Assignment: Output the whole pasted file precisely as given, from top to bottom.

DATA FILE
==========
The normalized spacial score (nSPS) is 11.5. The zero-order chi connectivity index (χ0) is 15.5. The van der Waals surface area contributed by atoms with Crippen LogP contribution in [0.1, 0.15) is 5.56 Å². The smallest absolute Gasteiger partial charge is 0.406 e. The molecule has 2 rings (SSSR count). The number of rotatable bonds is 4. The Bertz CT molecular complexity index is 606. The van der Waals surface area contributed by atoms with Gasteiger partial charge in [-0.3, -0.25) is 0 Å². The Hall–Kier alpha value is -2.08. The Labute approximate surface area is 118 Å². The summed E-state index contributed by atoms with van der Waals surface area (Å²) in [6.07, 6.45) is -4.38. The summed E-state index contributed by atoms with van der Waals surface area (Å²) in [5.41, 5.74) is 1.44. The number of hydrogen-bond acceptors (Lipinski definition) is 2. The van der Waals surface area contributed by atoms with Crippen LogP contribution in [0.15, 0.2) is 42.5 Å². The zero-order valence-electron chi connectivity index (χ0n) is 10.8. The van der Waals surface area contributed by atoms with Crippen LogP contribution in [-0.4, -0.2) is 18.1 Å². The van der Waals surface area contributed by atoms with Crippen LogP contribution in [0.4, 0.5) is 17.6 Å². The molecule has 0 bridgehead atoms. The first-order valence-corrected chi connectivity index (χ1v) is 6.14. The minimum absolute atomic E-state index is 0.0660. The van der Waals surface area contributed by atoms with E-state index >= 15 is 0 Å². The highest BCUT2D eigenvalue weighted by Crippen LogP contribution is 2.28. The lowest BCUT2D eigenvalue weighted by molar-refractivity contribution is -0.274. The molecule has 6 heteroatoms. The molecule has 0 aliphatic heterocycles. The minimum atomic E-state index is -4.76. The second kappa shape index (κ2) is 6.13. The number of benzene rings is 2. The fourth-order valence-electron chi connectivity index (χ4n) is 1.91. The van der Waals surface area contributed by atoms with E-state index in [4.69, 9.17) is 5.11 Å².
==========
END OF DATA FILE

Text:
The normalized spacial score (nSPS) is 11.5. The zero-order chi connectivity index (χ0) is 15.5. The van der Waals surface area contributed by atoms with Crippen LogP contribution in [0.1, 0.15) is 5.56 Å². The smallest absolute Gasteiger partial charge is 0.406 e. The molecule has 2 rings (SSSR count). The number of rotatable bonds is 4. The Bertz CT molecular complexity index is 606. The van der Waals surface area contributed by atoms with Gasteiger partial charge in [-0.3, -0.25) is 0 Å². The Hall–Kier alpha value is -2.08. The Labute approximate surface area is 118 Å². The summed E-state index contributed by atoms with van der Waals surface area (Å²) in [6.07, 6.45) is -4.38. The summed E-state index contributed by atoms with van der Waals surface area (Å²) in [5.41, 5.74) is 1.44. The number of hydrogen-bond acceptors (Lipinski definition) is 2. The van der Waals surface area contributed by atoms with Crippen LogP contribution in [0.15, 0.2) is 42.5 Å². The zero-order valence-electron chi connectivity index (χ0n) is 10.8. The van der Waals surface area contributed by atoms with Crippen LogP contribution in [-0.4, -0.2) is 18.1 Å². The van der Waals surface area contributed by atoms with Crippen LogP contribution in [0.4, 0.5) is 17.6 Å². The molecule has 0 bridgehead atoms. The first-order valence-corrected chi connectivity index (χ1v) is 6.14. The minimum absolute atomic E-state index is 0.0660. The van der Waals surface area contributed by atoms with E-state index >= 15 is 0 Å². The highest BCUT2D eigenvalue weighted by Crippen LogP contribution is 2.28. The lowest BCUT2D eigenvalue weighted by molar-refractivity contribution is -0.274. The molecule has 6 heteroatoms. The molecule has 0 aliphatic heterocycles. The minimum atomic E-state index is -4.76. The second kappa shape index (κ2) is 6.13. The number of benzene rings is 2. The fourth-order valence-electron chi connectivity index (χ4n) is 1.91. The van der Waals surface area contributed by atoms with E-state index in [4.69, 9.17) is 5.11 Å².